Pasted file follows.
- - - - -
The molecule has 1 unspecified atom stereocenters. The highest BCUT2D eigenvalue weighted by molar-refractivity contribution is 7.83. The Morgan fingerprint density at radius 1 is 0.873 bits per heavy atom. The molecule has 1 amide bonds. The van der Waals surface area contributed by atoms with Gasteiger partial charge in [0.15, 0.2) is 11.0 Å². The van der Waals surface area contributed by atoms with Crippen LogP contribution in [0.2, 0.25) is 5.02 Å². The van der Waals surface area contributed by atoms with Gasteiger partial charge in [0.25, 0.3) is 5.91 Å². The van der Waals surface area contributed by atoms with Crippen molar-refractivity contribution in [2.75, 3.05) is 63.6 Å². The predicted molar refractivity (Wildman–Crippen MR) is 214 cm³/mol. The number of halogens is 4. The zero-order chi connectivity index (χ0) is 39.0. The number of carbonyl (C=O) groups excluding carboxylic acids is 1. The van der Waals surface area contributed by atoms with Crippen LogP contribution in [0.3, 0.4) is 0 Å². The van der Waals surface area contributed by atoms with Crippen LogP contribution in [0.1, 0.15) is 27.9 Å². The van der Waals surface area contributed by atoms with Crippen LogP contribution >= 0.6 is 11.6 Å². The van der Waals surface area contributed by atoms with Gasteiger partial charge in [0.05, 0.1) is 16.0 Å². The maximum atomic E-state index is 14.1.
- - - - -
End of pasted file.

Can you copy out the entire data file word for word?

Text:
The molecule has 1 unspecified atom stereocenters. The highest BCUT2D eigenvalue weighted by molar-refractivity contribution is 7.83. The Morgan fingerprint density at radius 1 is 0.873 bits per heavy atom. The molecule has 1 amide bonds. The van der Waals surface area contributed by atoms with Gasteiger partial charge in [0.15, 0.2) is 11.0 Å². The van der Waals surface area contributed by atoms with Crippen LogP contribution in [0.2, 0.25) is 5.02 Å². The van der Waals surface area contributed by atoms with Gasteiger partial charge in [0.25, 0.3) is 5.91 Å². The van der Waals surface area contributed by atoms with Crippen molar-refractivity contribution in [2.75, 3.05) is 63.6 Å². The predicted molar refractivity (Wildman–Crippen MR) is 214 cm³/mol. The number of halogens is 4. The zero-order chi connectivity index (χ0) is 39.0. The number of carbonyl (C=O) groups excluding carboxylic acids is 1. The van der Waals surface area contributed by atoms with Crippen LogP contribution in [0.3, 0.4) is 0 Å². The van der Waals surface area contributed by atoms with Crippen LogP contribution in [0.1, 0.15) is 27.9 Å². The van der Waals surface area contributed by atoms with Crippen LogP contribution >= 0.6 is 11.6 Å². The van der Waals surface area contributed by atoms with Gasteiger partial charge in [0.05, 0.1) is 16.0 Å². The maximum atomic E-state index is 14.1.